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Epigenetics 2010 Banner

Monday  |  Tuesday  |  Wednesday  |  Download Brochure 

For years scientists have known that biological fate is not regulated solely by DNA sequence – super ordinate regulatory mechanisms exist and contribute to determine the function of genes. Intense research has shown that these mechanisms broadly defined as Epigenetics are multifaceted and complex. This conference aims to highlight recent technologies profiling the key molecular players of histone modification and DNA methylation from regulation in normal embryogenesis through changes in epigenetic state that plays a central role in disease. Understanding this regulation can lead to biomarker identification for monitoring drug effects, toxicity and effective dose for therapeutic intervention as well as diagnostic and prognostic tools for disease.

MONDAY, MARCH 15, 2010


8:30 am Short Course Registration

9:00 – 12:00 pm Pre-Conference Short Courses*

Click here for the complete short course descriptions.

* Separate Registration Required 


1:00 pm Conference Registration

2:00 Chairperson’s Remarks
Michelle Barton, Ph.D., Professor, Biochemistry & Molecular Biology, MD Anderson Cancer Center


Peter JonesThe Human Epigenome and Cancer

Peter Jones, Ph.D., D.Sc., Director, Norris Comprehensive Cancer Center; Distinguished Professor of Urology, Biochemistry and Molecular Biology, University of Southern California







2:50 Analysis of Epigenetic Alterations to Chromatin during Development

Michelle Barton, Ph.D., Professor, Biochemistry & Molecular Biology, MD Anderson Cancer Center

Chromatin structure, DNA methylation and microRNA’s effect epigenetic regulation of gene expression. We use chromatin immunoprecipitation coupled with high through-put methods of deep sequencing or array hybridization to determine genome-wide regulation of histone modifications and transcription factor interactions. Our major focus is how tumor suppressor p53 recruits modifiers of chromatin structure during regulation of transcription in stem cell differentiation and tissue regeneration.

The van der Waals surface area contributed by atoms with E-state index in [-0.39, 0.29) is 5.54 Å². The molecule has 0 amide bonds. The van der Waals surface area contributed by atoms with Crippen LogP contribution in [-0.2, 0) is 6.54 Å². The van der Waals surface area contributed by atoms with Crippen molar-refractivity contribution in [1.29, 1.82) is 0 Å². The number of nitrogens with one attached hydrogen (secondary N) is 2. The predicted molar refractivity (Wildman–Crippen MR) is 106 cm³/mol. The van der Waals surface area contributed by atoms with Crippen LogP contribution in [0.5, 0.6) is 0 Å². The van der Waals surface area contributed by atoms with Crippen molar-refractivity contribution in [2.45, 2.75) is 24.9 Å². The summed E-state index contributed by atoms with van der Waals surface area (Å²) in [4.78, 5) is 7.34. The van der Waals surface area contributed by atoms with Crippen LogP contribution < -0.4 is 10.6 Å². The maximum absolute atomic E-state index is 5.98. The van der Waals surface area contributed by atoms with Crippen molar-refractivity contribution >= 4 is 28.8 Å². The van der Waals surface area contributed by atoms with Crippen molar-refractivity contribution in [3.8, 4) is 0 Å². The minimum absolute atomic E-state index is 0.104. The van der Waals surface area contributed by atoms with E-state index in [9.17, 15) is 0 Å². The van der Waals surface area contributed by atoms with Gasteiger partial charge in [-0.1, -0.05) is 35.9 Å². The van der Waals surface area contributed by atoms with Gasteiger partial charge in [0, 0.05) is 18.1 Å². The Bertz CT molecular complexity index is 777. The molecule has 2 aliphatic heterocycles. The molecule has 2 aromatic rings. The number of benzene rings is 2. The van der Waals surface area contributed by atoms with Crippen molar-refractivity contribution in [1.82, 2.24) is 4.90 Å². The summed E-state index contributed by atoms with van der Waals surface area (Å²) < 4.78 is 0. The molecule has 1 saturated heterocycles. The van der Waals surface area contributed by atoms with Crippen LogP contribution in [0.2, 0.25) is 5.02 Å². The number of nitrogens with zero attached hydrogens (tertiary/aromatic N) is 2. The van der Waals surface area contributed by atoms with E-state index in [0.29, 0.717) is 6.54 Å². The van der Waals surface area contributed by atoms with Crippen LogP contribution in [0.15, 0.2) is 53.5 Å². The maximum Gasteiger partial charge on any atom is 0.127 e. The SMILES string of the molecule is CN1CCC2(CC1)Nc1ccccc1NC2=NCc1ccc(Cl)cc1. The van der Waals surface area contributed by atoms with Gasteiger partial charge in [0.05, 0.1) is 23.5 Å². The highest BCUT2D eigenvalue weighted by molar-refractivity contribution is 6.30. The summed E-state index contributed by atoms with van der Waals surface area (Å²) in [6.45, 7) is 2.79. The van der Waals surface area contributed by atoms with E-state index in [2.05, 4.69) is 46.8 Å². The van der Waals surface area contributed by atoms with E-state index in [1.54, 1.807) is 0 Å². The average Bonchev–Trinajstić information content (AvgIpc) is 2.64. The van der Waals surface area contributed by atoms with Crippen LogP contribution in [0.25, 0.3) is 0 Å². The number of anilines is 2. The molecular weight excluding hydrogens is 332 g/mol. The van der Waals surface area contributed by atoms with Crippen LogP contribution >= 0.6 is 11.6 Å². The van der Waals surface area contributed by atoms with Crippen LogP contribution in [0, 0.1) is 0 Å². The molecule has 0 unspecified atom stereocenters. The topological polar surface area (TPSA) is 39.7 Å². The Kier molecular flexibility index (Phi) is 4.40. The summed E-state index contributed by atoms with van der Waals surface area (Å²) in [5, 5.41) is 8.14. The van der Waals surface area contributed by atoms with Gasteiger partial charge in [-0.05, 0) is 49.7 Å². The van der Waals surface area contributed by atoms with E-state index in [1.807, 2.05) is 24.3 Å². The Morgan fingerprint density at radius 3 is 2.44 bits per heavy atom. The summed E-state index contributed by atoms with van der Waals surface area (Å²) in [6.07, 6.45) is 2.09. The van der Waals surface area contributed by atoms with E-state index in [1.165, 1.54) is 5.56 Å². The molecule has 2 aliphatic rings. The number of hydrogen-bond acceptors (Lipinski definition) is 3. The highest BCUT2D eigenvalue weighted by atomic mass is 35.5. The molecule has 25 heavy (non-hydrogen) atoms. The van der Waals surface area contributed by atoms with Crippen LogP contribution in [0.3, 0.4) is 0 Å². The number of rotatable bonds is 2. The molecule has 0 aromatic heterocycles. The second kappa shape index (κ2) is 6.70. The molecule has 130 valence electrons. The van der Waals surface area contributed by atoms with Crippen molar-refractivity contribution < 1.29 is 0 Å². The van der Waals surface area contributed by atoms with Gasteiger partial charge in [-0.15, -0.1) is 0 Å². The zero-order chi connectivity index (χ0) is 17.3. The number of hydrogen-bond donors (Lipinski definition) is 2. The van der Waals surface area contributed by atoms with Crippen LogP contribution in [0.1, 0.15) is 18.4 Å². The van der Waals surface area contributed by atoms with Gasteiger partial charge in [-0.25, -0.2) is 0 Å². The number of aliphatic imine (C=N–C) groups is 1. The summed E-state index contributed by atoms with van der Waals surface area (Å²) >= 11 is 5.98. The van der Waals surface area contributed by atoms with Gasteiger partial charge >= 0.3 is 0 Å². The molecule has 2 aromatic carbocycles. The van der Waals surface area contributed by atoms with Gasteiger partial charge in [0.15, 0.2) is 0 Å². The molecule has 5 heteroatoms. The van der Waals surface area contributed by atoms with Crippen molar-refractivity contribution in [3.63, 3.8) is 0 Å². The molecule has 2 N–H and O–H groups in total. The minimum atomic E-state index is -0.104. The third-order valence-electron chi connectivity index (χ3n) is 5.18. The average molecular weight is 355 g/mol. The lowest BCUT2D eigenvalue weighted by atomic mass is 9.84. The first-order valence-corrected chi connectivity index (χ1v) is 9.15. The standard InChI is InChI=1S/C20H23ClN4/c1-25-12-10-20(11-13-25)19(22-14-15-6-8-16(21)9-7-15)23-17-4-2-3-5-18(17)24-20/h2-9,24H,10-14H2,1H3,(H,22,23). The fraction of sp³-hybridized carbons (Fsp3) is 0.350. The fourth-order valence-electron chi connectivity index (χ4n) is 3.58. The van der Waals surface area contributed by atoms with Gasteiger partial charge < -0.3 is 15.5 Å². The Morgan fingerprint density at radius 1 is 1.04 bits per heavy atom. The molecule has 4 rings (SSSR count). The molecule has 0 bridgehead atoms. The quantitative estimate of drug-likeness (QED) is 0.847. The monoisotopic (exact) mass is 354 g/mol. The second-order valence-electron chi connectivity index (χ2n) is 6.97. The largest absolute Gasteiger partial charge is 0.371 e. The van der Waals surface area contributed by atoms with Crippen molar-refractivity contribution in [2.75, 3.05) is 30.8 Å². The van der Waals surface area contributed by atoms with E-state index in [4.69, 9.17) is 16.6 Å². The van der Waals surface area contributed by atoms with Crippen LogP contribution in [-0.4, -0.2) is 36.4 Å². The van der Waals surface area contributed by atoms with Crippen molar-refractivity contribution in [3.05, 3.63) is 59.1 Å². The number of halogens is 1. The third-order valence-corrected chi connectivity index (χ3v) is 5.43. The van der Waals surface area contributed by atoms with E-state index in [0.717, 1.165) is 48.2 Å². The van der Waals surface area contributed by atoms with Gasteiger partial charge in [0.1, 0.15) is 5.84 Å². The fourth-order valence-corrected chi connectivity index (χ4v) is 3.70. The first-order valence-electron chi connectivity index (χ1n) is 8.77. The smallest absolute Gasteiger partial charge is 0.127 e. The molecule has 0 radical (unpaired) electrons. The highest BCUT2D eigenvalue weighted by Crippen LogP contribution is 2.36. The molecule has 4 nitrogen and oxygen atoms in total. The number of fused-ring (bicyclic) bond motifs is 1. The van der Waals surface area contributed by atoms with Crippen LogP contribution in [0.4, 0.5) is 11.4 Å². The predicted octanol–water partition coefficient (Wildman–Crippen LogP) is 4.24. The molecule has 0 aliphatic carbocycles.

3:20 Networking Refreshment Break, Exhibit & Poster Viewing

4:00 Aberrant Gene Silencing in Human Cancers by Destabilized Chromatin Boundaries

Beverly Emerson, Ph.D., Professor, Regulatory Biology Lab, Salk Institute for Biological Studies

The p16INK4a tumor suppressor gene is a frequent target of epigenetic inactivation in many human cancers and is considered to be an early event in tumorigenesis. We have identified a chromatin boundary upstream of the p16 gene that is lost when this gene is aberrantly silenced in multiple human cancer cell lines. We show that the multifunctional protein CTCF maintains this boundary and that absence of CTCF binding results in transcriptional silencing and DNA methylation of p16 and other tumor suppressor genes in human breast cancer cell lines. Thus, destabilization of CTCF-dependent chromosomal domains may be a general mechanism to inactivate tumor suppressor genes and initiate tumorigenesis in numerous forms of human cancers.

4:30 Antisense Non-coding RNAs Function as Endogenous Regulators of Transcription in Human Cells

Kevin V. Morris, Ph.D., Assistant Professor, Molecular & Experimental Medicine, Scripps Research Institute

Small RNA targeting of promoters in human cells has been shown to modulate transcriptional gene silencing. While the mechanism involved in transcriptional gene silencing has been shown to require Argonaute 1 (Ago-1), Histone Deactylase 1 (HDAC-1), and DNA methyltransferase 3a (DNMT3a), the endogenous RNA trigger directing these proteins to targeted promoters in human cells had remained unknown. We present evidence here suggesting that long antisense non-coding RNAs function in human cells as effector molecules driving transcriptional gene silencing. This mechanism appears to function via RNA targeted epigenetic changes to homology containing loci.

5:00 Targeted Methylation Sequencing and Applications

Kun Zhang, Ph.D., Assistant Professor, Bioengineering, University of California, San Diego

5:30–7:00 Welcoming Reception in the Exhibit Hall